On Friday, Washington Post reporter Juliet Eilperin filed a Style section front-pager on Marlon Marshall, the “deputy director of the White House Office of Public Engagement, where he is charged with helping to sell the Affordable Care Act, which remains politically polarizing and was damaged by a disastrous Web site rollout last fall.”
What sticks out most in this profile is how Planned Parenthood – which receives hundreds of millions of dollars in federal money each year – is an integral part of selling Obamacare door to door, and this is somehow not seen as controversial:
At 3 p.m. on most Tuesdays, Marshall also joins a meeting of groups working on enrollment. The group meets outside the White House, and Marshall cannot dole out marching orders. But he can suggest where the law’s supporters can boost their efforts — such as the Texas cities of San Antonio, El Paso and McAllen, for example, or in Atlanta.
The world Marshall aims to coordinate — but does not preside over — includes groups such as the Service Employees International Union, Enroll America, the League of United Latin American Citizens and the Planned Parenthood Federation of America. They are looking to find the uninsured, but as Deirdre Schifeling, Planned Parenthood’s national organizing and electoral campaigns director, put it, “There’s no perfect list.”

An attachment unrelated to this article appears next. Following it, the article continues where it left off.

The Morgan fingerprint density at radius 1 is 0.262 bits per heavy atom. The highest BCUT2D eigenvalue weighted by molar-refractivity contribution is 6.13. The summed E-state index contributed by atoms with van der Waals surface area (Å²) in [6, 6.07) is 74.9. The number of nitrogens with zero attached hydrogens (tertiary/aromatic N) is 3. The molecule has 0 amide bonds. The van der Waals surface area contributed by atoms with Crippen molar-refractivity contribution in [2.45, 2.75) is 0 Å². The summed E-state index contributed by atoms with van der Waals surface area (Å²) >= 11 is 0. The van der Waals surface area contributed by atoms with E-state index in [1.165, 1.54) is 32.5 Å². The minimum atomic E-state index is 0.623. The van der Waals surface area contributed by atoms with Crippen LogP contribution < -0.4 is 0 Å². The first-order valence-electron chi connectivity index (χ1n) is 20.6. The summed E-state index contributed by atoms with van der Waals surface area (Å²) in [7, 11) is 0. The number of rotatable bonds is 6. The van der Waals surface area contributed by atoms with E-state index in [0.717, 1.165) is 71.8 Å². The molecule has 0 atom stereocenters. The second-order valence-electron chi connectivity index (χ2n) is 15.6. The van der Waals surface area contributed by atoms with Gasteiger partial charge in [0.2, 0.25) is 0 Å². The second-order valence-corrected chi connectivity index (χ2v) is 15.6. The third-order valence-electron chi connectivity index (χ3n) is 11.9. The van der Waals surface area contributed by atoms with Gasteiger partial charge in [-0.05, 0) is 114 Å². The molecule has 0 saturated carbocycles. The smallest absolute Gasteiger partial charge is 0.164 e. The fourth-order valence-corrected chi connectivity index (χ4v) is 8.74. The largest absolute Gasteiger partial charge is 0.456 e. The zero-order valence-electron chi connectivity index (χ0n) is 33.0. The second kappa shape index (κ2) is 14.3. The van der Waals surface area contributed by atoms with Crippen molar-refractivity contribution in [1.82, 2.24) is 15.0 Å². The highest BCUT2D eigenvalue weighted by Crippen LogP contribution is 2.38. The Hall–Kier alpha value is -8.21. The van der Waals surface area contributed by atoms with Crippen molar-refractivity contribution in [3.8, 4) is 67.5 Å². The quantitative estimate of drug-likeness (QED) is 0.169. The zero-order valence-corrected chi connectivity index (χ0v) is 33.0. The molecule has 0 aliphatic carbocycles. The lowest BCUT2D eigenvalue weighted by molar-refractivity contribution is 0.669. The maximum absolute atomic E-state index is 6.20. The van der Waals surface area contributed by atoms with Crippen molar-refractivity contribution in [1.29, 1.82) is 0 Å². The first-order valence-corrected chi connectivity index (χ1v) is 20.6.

Enroll America has developed a model — with the aid of some of the technology experts from the president’s 2012 campaign — that aims to identify uninsured residents in a given neighborhood. Chris Wyatt, the group’s managing director, said it means advocates now have about a 30 percent chance of finding a person without coverage when someone opens the door. “That’s half of all the doors we need to knock on,” he said.
About 400 Planned Parenthood canvassers are using that model to knock on 15,000 doors a day in 18 cities; Schifeling said it works 10 to 30 percent of the time. The canvassers come armed with tablets so they can sign people up for an e-mail account and fill out an application for coverage at the end of their initial conversation. Schifeling said canvassers have a 55 percent success rate for enrollments.
So Planned Parenthood, a major government grantee and a group that stands to benefit from more federal funding for health care -- and they hope taxpayer-funded abortions in the near future -- is fungibly using its government grants as they knock on 15,000 doors a day? It sounds like the House needs to hold an oversight hearing on how this is happening.